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Use this photo tutorial to decipher the buck rubs you come across this fall. Sometimes reading sign such as rubs can help to pin down the movements of big deer.

Type: Ordinary

Tree: Pine or cedar 2 to 3 inches in diameter

What It Tells You: If you find 500 rubs, 400 will look sort of like this one. Studies show that in many areas, bucks blaze ordinary-looking rubs on aromatic cedar or pine trees 70 percent of the time. They make such rubs from velvet-shedding time in early September on through the rut. Six- or 8-pointers or a giant 10 might make them. You just never know.

Hunt Value: I’d say low to moderate. A lot of these rubs tell you multiple bucks are working your area; at least one ought to have a decent rack.

Tactic: Scout close to see if the rubs show a pattern. For example, if 70 percent of them are blazed on the upper sides of ridges, you can surmise that bucks side-hill most days, rather than walk on hilltops or in bottoms. Hang stands accordingly.

Type: Violent

Tree: Sapling or bush

What It Tells You: This dry, brown thrashing is weeks old and was likely made by a buck as he rid his rack of velvet and polished it. Look for a second volley of thrashed and/or snapped saplings or bushes (some yanked out of the ground) from around Halloween until November 15, as breeder bucks prowl and vent pent-up sexual energy until the first does pop into heat.

Hunt value: I’d say its value is moderate to high.

Tactic: September thrashings don’t mean squat. But definitely hunt on a ridge or in a creek bottom that has lots of fresh, ripped rubs the first weeks of November. The hot and bothered dude (actually, probably two or three of them) that is prowling through and trashing the joint is apt to slip up in daylight hours. Be there and shoot straight.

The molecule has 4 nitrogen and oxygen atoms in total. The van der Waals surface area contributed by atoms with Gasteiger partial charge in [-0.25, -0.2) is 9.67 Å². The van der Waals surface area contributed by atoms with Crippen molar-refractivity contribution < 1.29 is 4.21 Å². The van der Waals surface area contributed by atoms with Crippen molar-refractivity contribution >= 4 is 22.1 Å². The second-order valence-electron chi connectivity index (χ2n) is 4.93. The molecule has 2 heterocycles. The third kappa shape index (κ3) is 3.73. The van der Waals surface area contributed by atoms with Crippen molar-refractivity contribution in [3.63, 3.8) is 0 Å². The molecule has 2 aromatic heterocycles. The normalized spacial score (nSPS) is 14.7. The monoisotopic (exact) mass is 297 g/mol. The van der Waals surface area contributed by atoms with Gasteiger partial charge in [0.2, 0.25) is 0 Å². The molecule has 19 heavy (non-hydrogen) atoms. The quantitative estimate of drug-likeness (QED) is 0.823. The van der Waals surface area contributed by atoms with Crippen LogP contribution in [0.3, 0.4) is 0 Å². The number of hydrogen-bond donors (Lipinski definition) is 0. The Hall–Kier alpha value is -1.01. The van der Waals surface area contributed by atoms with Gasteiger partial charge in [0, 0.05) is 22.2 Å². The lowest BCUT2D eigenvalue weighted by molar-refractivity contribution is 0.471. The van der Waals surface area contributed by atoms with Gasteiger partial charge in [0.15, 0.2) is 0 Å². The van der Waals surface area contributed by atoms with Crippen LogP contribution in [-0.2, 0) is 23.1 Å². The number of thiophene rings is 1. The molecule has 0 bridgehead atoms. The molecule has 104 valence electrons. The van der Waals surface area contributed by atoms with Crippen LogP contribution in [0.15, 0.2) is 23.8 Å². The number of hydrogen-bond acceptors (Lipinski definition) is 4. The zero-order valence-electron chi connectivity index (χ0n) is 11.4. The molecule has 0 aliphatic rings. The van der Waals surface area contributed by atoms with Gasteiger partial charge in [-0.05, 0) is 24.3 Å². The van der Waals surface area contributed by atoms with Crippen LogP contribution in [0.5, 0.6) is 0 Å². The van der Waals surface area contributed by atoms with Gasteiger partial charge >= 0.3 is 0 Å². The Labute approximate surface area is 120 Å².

Type: Rut rub

Tree: Hardwood or pine 5 to 6 inches in diameter

What It Tells You: My buddy found this blazed cypress in an Alabama swamp on January 20 a few years ago (peak of the rut down there). Check out the shavings; they’re fresh! Look for solid rubs like that to start popping up in your woods two to three weeks before peak rut (starting around Halloween in most places). They are sign that an old deer has come from miles away to sniff out more does. As a rule, only mature breeders blaze these.

Hunt value: Rubs like these are a very good sign that a good buck is around.

Tactic: The more of these rubs that pop up on your land the better. Strike quick. Look for the thickest, most secluded cover in the area. You’ll probably find more fresh rubs there, because that is where Mr. Big travels a lot. Set a stand or blind where the wind is right and hunt a week solid in the late pre-rut. The bruiser won’t be on your land every day, but he’ll likely circle through three or four times. You might get him.

Type: Signpost

Tree: Cedar, pine tree or fence post 5 to 8 inches in diameter

What it tells you: This cedar post is the coolest rub I’ve ever found and the best illustration of a signpost you’ll ever see. Mature bucks blaze them in high-activity spots where other deer can easily see them. The aromatic post is in an enormous Montana wheat field. Different bucks work the rub year after year. The post was set back in the 1940s, and bucks have smoothed it into an hourglass ever since. Many signposts become community scent-wicks; bucks and does veer over to smell them and rub on pre-orbital/forehead scent. Note 1: No old deer would be caught rubbing the cedar post out in the open in daylight, so I surmise bucks have worked it at night for 60-plus years during the mid-November rut. Note 2: After we snapped this photo, a buddy and I lashed a rope to the post and pulled it out of the ground with his pickup. I figured it wouldn’t last much longer—a rut-crazed buck would probably snap the hourglass in half this fall. I kept it for a souvenir.

Hunt value: This is a good sign big bucks are around, but it can’t be hunted.

Tactic: I have never set a stand over a signpost rub, but I’ve hung plenty on ridges and in bottoms near the big rubs. A lot of bucks will cruise through a sign-posted area, though their patterns will be unpredictable. However, if you hunt there long enough you’ll shoot one.